You mentioned during your Deutschtown set that you’re a philosophy student; do you get inspiration from topics that you’re studying?
Most definitely. I’m not a fan of lyrics that are too literal. Expressing philosophical concepts in poetic terms is not only a challenge I really enjoy, but the most natural expression of what I want to say and how I want to say it. In my opinion, the ideas worth sharing are those that transcend individual experience; that ring true regardless of scale. I’m currently in the process of writing a thesis about the ethical implications of the Singularity, a subject which had factored into my work lyrically, visually, and sonically.
“The Law of Accelerating Returns“, as introduced by Ray Kurzweil in 1999, predicts that the rate of change in a wide variety of evolutionary systems (including, and perhaps most importantly, that of technology) tends to increase exponentially.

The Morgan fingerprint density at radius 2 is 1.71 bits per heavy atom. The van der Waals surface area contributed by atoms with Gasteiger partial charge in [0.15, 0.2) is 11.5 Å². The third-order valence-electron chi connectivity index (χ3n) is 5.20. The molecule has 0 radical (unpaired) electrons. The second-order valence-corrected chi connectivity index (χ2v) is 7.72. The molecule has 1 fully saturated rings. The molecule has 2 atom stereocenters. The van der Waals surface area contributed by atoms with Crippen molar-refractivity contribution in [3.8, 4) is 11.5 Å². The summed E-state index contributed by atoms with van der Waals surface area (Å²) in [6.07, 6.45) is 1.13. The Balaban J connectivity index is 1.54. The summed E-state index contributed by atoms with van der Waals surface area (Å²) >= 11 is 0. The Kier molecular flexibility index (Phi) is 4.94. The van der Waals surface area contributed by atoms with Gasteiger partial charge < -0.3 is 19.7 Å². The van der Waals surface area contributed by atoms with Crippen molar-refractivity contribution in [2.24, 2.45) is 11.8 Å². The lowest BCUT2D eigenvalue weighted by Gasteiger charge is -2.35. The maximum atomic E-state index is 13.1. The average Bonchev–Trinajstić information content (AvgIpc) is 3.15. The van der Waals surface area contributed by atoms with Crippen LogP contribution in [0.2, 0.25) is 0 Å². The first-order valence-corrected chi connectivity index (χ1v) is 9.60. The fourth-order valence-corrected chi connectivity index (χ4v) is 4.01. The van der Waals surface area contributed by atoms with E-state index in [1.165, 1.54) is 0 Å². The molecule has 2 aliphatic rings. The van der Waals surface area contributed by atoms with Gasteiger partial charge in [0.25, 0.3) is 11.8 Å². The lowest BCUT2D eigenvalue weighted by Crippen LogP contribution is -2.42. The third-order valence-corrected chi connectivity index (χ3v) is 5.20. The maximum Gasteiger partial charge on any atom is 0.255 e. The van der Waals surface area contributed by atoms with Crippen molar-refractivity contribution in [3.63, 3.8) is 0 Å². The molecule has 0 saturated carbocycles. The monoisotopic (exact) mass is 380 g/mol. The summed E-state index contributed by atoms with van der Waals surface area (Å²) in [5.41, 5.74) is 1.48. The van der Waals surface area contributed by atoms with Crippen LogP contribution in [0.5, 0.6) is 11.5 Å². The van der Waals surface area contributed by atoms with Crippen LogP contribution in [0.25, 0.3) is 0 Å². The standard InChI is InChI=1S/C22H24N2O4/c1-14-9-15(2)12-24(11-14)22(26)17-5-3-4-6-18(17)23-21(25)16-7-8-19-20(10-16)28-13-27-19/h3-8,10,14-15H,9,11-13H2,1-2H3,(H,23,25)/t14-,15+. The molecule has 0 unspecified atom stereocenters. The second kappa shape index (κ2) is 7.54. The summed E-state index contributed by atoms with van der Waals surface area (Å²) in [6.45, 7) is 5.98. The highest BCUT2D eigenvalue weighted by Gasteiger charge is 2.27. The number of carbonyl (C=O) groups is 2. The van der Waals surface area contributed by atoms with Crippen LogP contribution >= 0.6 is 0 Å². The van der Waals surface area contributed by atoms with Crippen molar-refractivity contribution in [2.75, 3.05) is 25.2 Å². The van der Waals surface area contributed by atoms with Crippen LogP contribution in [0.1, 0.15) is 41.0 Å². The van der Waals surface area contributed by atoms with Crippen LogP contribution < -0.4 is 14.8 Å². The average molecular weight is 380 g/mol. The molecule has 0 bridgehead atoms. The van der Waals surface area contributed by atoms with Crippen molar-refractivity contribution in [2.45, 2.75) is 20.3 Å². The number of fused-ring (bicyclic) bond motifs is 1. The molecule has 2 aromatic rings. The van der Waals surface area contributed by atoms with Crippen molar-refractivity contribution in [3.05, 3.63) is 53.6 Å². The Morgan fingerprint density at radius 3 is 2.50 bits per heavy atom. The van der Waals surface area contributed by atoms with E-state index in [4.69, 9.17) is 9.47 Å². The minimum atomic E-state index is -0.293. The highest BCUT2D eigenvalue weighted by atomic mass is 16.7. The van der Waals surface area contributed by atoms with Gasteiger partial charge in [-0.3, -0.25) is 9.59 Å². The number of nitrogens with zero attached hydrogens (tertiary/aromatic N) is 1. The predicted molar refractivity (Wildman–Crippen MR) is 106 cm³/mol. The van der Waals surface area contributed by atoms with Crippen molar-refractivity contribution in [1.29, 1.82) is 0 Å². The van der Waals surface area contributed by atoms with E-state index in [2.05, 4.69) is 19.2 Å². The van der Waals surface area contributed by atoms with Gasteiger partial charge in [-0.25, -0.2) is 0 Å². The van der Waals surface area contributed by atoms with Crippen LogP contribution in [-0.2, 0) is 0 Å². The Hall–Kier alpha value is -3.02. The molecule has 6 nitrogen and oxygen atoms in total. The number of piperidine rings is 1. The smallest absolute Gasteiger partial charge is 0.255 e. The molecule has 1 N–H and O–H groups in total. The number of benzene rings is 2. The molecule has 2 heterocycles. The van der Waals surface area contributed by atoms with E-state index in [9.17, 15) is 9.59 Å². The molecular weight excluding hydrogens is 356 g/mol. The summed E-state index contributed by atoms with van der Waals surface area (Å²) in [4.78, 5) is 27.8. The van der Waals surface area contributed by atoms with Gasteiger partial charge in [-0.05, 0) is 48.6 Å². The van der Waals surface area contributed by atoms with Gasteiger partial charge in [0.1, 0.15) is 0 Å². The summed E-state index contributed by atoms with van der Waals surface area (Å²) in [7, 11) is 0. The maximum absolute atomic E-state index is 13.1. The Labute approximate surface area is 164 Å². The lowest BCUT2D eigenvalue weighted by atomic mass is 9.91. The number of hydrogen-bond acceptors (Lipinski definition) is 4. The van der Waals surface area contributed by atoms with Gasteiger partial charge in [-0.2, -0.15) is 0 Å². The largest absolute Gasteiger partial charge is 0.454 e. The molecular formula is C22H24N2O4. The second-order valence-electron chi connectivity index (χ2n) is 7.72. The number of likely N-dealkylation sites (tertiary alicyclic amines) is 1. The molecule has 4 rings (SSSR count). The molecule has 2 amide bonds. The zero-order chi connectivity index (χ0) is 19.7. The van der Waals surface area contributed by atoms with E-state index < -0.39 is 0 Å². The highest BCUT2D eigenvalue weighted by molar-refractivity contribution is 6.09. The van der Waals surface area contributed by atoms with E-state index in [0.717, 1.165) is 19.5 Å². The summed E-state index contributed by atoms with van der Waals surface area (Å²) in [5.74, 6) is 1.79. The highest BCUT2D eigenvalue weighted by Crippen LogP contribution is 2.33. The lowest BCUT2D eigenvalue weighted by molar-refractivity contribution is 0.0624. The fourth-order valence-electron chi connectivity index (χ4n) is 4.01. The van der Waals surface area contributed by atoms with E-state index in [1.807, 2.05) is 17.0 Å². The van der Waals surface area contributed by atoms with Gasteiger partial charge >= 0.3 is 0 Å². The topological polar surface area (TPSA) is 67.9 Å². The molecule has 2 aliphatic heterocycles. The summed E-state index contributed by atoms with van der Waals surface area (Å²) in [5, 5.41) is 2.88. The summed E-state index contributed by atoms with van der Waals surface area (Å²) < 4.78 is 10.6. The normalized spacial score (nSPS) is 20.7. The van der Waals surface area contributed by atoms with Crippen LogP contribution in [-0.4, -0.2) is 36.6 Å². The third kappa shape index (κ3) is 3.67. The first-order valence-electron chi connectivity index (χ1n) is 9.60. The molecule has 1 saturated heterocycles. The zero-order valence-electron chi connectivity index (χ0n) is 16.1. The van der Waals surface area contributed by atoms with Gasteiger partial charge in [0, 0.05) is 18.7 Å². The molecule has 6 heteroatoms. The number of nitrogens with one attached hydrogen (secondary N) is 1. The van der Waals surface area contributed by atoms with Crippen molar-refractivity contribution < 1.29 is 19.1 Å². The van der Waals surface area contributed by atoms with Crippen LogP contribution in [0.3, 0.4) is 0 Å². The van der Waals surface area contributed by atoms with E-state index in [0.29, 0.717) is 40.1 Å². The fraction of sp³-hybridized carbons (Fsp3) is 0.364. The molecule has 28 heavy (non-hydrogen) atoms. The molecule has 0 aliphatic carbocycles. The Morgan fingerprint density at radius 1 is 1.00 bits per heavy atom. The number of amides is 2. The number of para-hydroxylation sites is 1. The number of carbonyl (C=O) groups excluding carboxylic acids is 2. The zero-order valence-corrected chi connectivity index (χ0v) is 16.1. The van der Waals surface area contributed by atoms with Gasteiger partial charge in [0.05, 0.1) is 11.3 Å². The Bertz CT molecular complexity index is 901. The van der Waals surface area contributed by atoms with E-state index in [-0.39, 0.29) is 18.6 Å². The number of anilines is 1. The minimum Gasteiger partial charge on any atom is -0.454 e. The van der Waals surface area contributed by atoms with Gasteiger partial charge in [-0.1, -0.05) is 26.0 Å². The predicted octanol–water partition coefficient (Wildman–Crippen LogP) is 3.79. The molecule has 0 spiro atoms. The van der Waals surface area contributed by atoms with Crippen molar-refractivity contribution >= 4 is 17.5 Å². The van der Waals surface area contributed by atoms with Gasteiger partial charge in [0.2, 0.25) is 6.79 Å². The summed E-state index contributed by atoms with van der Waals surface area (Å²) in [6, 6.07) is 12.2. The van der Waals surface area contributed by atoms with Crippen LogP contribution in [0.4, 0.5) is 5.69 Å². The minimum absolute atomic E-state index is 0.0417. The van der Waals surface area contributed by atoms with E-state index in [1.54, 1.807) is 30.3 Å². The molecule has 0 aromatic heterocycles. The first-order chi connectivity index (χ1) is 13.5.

The rate of technological progress we have witnessed in the 21st century, unless it suddenly stops in its tracks, is following a speedy trajectory towards a tear in the fabric of reality as we know it. According to this line of reasoning, the second law of thermodynamics (a.k.a entropy) does not apply to evolution because it is not a closed system. While the rest of the universe becomes increasingly chaotic, causing the intervals between paradigm shifts (such as the formation of gravity and matter) to grow exponentially, evolution moves in precisely the opposite direction. The evolutionary process draws a diverse array of information from the chaos which surrounds it, generating a positive feedback loop which enables it to become increasingly ordered over time. According to Kurzweil, the rate of said paradigm shifts will continue to increase exponentially until we reach the Singularity, “a technological change so rapid and profound it represents a rupture in the fabric of human history.” This “rupture” is expected to initiate the spread of consciousness throughout all of space, effectively awakening all of the matter in the universe.